Call for Papers: Creating Markets, Collecting Art
We are pleased to announce that we will be convening a session at the upcoming conference Creating Markets, Collecting Art titled “Home Subjects: The Art Market and the Domestic Sphere in Britain.” This conference is being organized by Christie’s Education, London, to commemorate the 250th anniversary of Christie’s founding. For full details on the conference, please visit Christie’s website.
Home Subjects: The Art Market and the Domestic Sphere in Britain
Session Convenors: Dr Anne Nellis Richter, American University and Dr Morna O’Neill, Wake Forest University
Contact: firstname.lastname@example.org / email@example.com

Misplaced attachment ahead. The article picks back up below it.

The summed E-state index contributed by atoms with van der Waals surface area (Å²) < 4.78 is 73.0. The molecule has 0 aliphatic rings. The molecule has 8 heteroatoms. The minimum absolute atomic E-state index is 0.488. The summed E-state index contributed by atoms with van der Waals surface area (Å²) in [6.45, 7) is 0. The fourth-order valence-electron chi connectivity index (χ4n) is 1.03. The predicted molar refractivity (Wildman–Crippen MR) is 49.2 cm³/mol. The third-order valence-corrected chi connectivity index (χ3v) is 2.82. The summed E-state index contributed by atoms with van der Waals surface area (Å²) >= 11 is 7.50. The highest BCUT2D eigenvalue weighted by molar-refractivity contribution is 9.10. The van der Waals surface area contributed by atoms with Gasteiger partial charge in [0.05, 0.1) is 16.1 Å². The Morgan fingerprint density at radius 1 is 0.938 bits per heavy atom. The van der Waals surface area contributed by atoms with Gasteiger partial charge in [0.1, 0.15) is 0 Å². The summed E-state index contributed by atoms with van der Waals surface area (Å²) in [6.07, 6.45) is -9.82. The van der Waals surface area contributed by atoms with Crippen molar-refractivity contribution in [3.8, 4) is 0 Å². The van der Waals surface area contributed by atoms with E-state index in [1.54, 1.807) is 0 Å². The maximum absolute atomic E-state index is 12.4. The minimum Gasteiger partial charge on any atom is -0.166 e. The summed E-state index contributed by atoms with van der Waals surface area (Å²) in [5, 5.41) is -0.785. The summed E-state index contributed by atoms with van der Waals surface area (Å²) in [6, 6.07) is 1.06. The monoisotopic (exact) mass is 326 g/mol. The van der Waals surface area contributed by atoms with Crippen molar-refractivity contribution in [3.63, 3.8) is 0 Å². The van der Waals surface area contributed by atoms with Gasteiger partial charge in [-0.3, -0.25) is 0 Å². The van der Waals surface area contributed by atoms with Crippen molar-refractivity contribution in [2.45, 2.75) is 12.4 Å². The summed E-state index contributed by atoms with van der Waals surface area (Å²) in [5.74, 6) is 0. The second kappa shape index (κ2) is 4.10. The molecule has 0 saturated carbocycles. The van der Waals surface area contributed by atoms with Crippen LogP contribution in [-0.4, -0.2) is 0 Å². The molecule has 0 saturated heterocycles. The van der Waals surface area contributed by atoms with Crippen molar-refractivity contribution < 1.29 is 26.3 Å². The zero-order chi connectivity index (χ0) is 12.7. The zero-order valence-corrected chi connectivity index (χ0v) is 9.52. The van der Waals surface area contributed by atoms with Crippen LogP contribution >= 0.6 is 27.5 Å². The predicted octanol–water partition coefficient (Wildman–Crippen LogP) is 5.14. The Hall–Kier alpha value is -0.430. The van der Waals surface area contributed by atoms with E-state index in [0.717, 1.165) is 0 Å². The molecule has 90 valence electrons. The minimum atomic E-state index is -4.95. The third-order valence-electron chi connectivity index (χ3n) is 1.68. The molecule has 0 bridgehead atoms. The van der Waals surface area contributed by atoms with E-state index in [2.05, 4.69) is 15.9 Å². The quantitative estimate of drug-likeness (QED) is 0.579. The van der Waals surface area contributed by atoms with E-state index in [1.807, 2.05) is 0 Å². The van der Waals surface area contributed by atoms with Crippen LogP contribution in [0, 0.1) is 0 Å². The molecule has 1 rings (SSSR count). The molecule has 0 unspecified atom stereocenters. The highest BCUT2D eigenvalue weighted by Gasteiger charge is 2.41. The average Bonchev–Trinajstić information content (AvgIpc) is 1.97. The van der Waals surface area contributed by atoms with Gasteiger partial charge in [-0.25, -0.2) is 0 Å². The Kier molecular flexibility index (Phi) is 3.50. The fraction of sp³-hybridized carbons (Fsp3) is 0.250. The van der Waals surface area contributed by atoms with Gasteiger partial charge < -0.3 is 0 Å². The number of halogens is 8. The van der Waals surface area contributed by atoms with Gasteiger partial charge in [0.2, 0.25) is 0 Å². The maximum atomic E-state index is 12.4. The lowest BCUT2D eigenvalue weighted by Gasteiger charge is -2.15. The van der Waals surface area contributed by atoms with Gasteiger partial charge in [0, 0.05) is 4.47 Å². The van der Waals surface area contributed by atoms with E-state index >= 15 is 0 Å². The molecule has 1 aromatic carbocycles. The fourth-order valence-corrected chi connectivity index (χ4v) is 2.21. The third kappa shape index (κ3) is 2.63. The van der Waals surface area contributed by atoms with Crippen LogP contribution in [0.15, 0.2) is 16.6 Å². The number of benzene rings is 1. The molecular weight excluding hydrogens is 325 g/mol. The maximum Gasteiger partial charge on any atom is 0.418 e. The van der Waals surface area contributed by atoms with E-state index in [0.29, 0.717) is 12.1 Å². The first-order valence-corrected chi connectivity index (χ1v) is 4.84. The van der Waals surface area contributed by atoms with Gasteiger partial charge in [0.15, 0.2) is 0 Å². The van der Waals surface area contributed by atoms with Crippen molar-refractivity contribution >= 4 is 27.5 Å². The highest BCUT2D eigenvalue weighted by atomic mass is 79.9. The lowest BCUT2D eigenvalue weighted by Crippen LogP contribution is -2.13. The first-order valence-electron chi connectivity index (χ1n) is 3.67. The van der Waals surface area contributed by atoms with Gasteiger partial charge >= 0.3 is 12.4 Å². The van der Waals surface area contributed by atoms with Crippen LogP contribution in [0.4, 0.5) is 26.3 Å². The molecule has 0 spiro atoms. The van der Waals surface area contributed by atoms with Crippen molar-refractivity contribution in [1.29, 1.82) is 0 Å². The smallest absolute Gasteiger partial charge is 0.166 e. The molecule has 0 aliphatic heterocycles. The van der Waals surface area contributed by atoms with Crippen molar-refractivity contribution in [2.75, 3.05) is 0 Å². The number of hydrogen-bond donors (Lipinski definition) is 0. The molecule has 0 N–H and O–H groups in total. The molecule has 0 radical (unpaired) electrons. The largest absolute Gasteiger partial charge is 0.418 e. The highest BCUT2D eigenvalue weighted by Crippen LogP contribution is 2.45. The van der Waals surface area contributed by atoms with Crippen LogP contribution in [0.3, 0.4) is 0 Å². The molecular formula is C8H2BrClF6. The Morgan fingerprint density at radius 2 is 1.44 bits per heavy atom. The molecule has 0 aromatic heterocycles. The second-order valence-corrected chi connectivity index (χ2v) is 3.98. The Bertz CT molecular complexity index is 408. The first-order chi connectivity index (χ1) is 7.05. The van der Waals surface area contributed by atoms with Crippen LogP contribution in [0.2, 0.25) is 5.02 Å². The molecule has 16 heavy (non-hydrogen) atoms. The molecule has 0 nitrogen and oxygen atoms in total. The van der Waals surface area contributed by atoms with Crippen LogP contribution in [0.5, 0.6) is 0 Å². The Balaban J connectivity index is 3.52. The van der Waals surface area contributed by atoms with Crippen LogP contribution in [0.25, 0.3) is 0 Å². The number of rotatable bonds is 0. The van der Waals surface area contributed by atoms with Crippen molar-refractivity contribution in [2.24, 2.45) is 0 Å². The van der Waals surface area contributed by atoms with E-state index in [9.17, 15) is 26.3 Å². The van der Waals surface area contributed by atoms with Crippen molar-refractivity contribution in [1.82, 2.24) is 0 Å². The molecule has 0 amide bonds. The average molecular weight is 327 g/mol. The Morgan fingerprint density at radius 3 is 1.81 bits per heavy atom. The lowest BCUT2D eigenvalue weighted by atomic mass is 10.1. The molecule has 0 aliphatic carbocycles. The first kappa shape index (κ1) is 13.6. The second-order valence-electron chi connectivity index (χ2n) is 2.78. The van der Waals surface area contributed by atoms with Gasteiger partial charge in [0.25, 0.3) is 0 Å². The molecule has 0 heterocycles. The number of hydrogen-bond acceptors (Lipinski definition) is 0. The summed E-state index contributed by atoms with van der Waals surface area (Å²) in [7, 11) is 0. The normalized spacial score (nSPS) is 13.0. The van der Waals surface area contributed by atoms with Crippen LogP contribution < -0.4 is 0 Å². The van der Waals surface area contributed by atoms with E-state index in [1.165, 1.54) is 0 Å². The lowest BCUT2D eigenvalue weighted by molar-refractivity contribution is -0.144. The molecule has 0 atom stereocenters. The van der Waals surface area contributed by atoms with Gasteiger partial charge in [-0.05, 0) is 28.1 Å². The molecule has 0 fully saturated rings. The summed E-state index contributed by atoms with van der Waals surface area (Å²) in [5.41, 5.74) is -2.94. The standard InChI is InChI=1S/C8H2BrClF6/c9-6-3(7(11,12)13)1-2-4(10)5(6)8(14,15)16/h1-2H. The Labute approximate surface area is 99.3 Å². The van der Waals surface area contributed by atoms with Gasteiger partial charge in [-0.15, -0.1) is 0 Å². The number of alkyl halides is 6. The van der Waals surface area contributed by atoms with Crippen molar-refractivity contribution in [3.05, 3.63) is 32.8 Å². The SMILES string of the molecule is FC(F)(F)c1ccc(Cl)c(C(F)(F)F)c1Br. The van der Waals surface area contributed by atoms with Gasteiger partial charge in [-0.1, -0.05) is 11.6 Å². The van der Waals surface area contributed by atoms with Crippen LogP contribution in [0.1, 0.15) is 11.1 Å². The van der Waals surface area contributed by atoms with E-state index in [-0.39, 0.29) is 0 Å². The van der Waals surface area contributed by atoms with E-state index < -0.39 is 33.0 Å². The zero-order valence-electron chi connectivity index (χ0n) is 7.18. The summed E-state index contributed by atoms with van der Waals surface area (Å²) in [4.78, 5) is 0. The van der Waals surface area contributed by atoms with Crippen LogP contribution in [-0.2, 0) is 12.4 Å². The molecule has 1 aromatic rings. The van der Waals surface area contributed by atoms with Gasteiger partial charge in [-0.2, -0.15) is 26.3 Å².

The commonly-held assumption that the English style of living is intertwined with tastes in collecting and patronage can be traced back centuries. In the 1790s, for example, when important Italian paintings were being imported into Britain during the French Revolution, the idea that such pictures might be unsuitable for English collectors and houses gained a certain currency. One critic wrote, “A most puerile objection is…made against the pictures of Paul Veronese, because…they cannot be admitted into our London houses.” The decoration of the private home has become the focus of a tremendous amount of academic energy during the past five years. What is missing from these accounts, however, is a consideration of the vital role that the art market played in enabling the decoration of interiors at all social ranks. This session seeks to reconsider the relationship between the art market and the domestic sphere in the eighteenth through early twentieth centuries. We welcome proposals that explore the complicated set of expectations governing the acquisition and sale of artworks intended for private display, including but not limited to the role of the art dealer as interior decorator, the auction “house” and the domestic ideal, and the relationship between private and public modes of display and decoration, plotting a new trajectory for modernity traced through the private, domestic sphere.